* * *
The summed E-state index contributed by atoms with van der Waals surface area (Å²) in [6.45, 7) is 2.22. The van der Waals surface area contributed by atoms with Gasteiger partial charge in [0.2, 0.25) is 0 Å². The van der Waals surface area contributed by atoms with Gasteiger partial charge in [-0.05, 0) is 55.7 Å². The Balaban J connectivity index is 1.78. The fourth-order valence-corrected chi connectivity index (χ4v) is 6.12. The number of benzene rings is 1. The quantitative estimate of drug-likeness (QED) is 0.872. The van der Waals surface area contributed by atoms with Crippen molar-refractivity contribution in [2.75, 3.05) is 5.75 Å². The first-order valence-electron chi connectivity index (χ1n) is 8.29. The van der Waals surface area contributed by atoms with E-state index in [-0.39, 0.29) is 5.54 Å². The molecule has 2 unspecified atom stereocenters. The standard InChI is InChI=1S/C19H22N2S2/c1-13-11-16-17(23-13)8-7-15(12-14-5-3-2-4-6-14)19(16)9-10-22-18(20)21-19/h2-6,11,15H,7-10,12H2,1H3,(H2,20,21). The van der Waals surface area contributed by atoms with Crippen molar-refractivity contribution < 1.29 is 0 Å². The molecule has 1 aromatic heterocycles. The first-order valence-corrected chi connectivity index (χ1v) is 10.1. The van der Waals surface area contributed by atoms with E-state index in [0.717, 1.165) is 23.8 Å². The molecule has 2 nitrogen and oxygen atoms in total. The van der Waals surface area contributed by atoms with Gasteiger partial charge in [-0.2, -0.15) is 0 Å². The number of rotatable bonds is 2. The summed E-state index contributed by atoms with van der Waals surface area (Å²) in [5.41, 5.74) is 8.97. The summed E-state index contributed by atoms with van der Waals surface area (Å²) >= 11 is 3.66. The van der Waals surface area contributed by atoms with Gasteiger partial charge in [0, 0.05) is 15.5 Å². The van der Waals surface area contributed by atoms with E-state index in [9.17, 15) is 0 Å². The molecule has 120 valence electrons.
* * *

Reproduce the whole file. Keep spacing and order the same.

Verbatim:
The summed E-state index contributed by atoms with van der Waals surface area (Å²) in [6.45, 7) is 2.22. The van der Waals surface area contributed by atoms with Gasteiger partial charge in [0.2, 0.25) is 0 Å². The van der Waals surface area contributed by atoms with Gasteiger partial charge in [-0.05, 0) is 55.7 Å². The Balaban J connectivity index is 1.78. The fourth-order valence-corrected chi connectivity index (χ4v) is 6.12. The number of benzene rings is 1. The quantitative estimate of drug-likeness (QED) is 0.872. The van der Waals surface area contributed by atoms with Crippen molar-refractivity contribution in [2.75, 3.05) is 5.75 Å². The first-order valence-electron chi connectivity index (χ1n) is 8.29. The van der Waals surface area contributed by atoms with E-state index in [-0.39, 0.29) is 5.54 Å². The molecule has 2 unspecified atom stereocenters. The standard InChI is InChI=1S/C19H22N2S2/c1-13-11-16-17(23-13)8-7-15(12-14-5-3-2-4-6-14)19(16)9-10-22-18(20)21-19/h2-6,11,15H,7-10,12H2,1H3,(H2,20,21). The van der Waals surface area contributed by atoms with Crippen molar-refractivity contribution < 1.29 is 0 Å². The molecule has 1 aromatic heterocycles. The first-order valence-corrected chi connectivity index (χ1v) is 10.1. The van der Waals surface area contributed by atoms with E-state index in [0.717, 1.165) is 23.8 Å². The molecule has 2 nitrogen and oxygen atoms in total. The van der Waals surface area contributed by atoms with Gasteiger partial charge in [-0.2, -0.15) is 0 Å². The number of rotatable bonds is 2. The summed E-state index contributed by atoms with van der Waals surface area (Å²) in [5.41, 5.74) is 8.97. The summed E-state index contributed by atoms with van der Waals surface area (Å²) >= 11 is 3.66. The van der Waals surface area contributed by atoms with Gasteiger partial charge in [0, 0.05) is 15.5 Å². The van der Waals surface area contributed by atoms with E-state index in [9.17, 15) is 0 Å². The molecule has 120 valence electrons.